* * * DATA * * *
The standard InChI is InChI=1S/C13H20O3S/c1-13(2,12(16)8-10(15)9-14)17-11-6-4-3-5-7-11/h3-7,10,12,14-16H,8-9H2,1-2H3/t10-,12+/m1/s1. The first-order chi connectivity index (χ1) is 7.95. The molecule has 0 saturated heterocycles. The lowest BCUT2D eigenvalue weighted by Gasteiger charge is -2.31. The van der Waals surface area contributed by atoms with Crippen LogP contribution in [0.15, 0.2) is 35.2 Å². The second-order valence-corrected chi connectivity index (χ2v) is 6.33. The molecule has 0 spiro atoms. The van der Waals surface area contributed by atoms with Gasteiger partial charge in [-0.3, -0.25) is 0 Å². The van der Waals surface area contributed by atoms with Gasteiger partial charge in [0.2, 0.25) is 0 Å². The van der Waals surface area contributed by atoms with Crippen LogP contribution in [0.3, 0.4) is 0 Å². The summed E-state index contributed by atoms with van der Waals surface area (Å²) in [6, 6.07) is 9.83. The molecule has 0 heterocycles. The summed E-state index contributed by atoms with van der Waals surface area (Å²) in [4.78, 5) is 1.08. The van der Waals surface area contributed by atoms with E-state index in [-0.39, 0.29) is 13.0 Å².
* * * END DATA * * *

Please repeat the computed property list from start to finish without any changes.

The standard InChI is InChI=1S/C13H20O3S/c1-13(2,12(16)8-10(15)9-14)17-11-6-4-3-5-7-11/h3-7,10,12,14-16H,8-9H2,1-2H3/t10-,12+/m1/s1. The first-order chi connectivity index (χ1) is 7.95. The molecule has 0 saturated heterocycles. The lowest BCUT2D eigenvalue weighted by Gasteiger charge is -2.31. The van der Waals surface area contributed by atoms with Crippen LogP contribution in [0.15, 0.2) is 35.2 Å². The second-order valence-corrected chi connectivity index (χ2v) is 6.33. The molecule has 0 spiro atoms. The van der Waals surface area contributed by atoms with Gasteiger partial charge in [-0.3, -0.25) is 0 Å². The van der Waals surface area contributed by atoms with Gasteiger partial charge in [0.2, 0.25) is 0 Å². The van der Waals surface area contributed by atoms with Crippen LogP contribution in [0.3, 0.4) is 0 Å². The summed E-state index contributed by atoms with van der Waals surface area (Å²) in [6, 6.07) is 9.83. The molecule has 0 heterocycles. The summed E-state index contributed by atoms with van der Waals surface area (Å²) in [4.78, 5) is 1.08. The van der Waals surface area contributed by atoms with E-state index in [-0.39, 0.29) is 13.0 Å².